We’ve all considered it a time or two—just packing up and moving off into the mountains, or the desert, or somewhere away from people and setting up shop in a cabin out there, trying not to think about the inherent colonist issues with that sentiment. I’ve thought about it myself a time or two, packing up and going off to the Appalachians (that’s a hard ‘ch’ there) and living in a cabin there. Or maybe when COVID-19 hit, you realized that you’re not as prepared as you thought you were when it came to disasters and having limited access to necessities. However it started, you still ended up here, looking for resources on how to live when it all goes downhill. And you’ve come to the right place. Here I’ve collected ten of the best survival books to help you get started on turning your house into a homestead, making sure your perishables last, or for when your hiking/camping trip takes a turn for the worst.
Note: You’re not going to find any prepper books here, suggesting that you stockpile weapons and ammo or create a bug out bag. That’s not applicable in most survival situations beyond being a secret agent on the run. Disaster isn’t going to hit suddenly enough in one cataclysmic event that you’ll survive long enough to grab a bag and go, and in these events it’s important to band together and create a community that supports each other rather than fighting everyone constantly. You do have to prep, but simply because these methods aren’t instant, and you don’t want to be up the creek without a paddle.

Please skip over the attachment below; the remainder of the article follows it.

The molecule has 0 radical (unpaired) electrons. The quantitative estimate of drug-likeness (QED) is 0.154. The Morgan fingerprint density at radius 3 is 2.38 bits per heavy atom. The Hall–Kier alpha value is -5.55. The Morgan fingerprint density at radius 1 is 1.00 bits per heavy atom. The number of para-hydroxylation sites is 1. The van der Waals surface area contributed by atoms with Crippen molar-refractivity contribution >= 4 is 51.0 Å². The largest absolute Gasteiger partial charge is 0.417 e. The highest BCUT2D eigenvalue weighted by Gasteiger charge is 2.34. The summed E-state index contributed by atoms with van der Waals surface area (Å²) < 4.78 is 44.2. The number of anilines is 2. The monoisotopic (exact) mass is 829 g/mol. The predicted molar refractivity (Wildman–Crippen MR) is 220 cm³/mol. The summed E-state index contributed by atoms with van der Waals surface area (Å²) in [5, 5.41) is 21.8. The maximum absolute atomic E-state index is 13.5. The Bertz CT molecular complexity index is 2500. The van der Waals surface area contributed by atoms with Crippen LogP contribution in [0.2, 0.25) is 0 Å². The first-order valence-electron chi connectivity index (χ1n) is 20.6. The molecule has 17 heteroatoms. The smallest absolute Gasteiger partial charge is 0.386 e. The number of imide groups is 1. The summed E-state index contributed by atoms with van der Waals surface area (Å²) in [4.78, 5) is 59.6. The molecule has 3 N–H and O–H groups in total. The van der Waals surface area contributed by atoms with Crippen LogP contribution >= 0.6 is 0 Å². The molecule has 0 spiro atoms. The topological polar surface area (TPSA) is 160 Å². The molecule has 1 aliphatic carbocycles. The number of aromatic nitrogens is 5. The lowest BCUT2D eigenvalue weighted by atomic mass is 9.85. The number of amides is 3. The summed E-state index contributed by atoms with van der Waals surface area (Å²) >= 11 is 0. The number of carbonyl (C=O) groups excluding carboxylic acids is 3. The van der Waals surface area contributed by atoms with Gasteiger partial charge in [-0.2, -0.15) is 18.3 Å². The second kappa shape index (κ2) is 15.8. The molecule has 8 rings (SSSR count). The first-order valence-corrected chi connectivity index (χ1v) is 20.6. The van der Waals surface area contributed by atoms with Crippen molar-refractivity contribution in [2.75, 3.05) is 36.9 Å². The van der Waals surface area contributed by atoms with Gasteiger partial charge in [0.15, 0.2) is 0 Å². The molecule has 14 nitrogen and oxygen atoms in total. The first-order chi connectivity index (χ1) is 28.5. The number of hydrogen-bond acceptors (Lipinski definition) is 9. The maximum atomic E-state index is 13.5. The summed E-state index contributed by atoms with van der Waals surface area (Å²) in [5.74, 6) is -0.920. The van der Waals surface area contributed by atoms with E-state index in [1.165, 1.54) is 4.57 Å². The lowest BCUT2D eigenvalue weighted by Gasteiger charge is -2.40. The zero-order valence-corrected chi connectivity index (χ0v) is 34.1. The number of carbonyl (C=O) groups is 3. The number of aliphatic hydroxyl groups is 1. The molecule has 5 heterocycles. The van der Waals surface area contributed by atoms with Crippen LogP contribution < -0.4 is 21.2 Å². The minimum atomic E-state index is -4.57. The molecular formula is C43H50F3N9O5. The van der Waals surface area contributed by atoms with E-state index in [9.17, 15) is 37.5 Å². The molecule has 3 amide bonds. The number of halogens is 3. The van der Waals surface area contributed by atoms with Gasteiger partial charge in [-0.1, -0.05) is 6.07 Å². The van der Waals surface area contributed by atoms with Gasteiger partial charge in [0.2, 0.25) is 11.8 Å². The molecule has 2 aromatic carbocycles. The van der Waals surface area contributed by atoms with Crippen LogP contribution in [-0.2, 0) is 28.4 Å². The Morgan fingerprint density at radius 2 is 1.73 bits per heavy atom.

There are some memoirs in here as well, from people who lived in the wilderness for a bit or have outdoor experiences of their own that we should learn from. So here, pick these best survival books up and make your house self-sustainable. Maybe with these we can make it through the last of 2020 together.
Survival Books for Making Your Home Self-Sustaining
The Backyard Homestead by Carleen Madigan
This is a full blown, step-by-step guide that will teach you how to turn your backyard (even just a quarter acre) into a sustainable mini farm, and how to process what you’re harvesting as well. You’ll learn how to raise animals, keep bees, grow different types of produce, and how to can/pickle/dry so that produce will continue to feed you after the growing season is over. It’s broken down into easy to digest sections and has plenty of diagrams and maps to show you how to get the most out of the space you have. It’s an incredibly handy book that you really need to have on your self-sustenance book shelf. If you dig this one, there’s a series of them, even a seasonal planner to help you set it all up and a complete cookbook showing you how to use what you’ve harvested.
40 Projects for Building Your Backyard Homestead by David Toht
This book is in the same vein as The Backyard Homestead, but this one is all about building the structures, from coops to fences to hydroponics to solar and wind power. It even walks you through some plumbing and wiring projects, like making sure your water options are freeze proof. It has step by step instructions, complete with pictures and measurements, showing you how to make raised beds, sheds, beehives, roofing, even windmills to turn your backyard into something truly self-sustaining, especially for off the grid living and survival.